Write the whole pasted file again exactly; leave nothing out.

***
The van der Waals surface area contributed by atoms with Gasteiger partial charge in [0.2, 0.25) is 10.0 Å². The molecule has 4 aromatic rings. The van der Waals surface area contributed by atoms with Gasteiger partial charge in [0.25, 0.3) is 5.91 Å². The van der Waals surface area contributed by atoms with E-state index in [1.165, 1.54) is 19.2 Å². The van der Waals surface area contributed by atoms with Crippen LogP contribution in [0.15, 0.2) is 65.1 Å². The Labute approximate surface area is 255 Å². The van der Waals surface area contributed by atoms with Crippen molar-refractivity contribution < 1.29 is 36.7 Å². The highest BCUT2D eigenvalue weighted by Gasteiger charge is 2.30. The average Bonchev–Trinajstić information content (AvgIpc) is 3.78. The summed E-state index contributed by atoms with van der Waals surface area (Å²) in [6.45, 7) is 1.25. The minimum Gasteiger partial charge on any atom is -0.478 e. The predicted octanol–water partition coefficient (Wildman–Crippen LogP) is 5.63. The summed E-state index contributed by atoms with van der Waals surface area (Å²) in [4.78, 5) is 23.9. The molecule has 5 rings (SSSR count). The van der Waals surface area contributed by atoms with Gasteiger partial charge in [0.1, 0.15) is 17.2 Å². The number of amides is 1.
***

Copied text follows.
The van der Waals surface area contributed by atoms with Gasteiger partial charge in [0.2, 0.25) is 10.0 Å². The molecule has 4 aromatic rings. The van der Waals surface area contributed by atoms with Gasteiger partial charge in [0.25, 0.3) is 5.91 Å². The van der Waals surface area contributed by atoms with E-state index in [1.165, 1.54) is 19.2 Å². The van der Waals surface area contributed by atoms with Crippen LogP contribution in [0.15, 0.2) is 65.1 Å². The Labute approximate surface area is 255 Å². The van der Waals surface area contributed by atoms with Crippen molar-refractivity contribution < 1.29 is 36.7 Å². The highest BCUT2D eigenvalue weighted by Gasteiger charge is 2.30. The average Bonchev–Trinajstić information content (AvgIpc) is 3.78. The summed E-state index contributed by atoms with van der Waals surface area (Å²) in [6.45, 7) is 1.25. The minimum Gasteiger partial charge on any atom is -0.478 e. The predicted octanol–water partition coefficient (Wildman–Crippen LogP) is 5.63. The summed E-state index contributed by atoms with van der Waals surface area (Å²) in [4.78, 5) is 23.9. The molecule has 5 rings (SSSR count). The van der Waals surface area contributed by atoms with Gasteiger partial charge in [0.1, 0.15) is 17.2 Å². The number of amides is 1.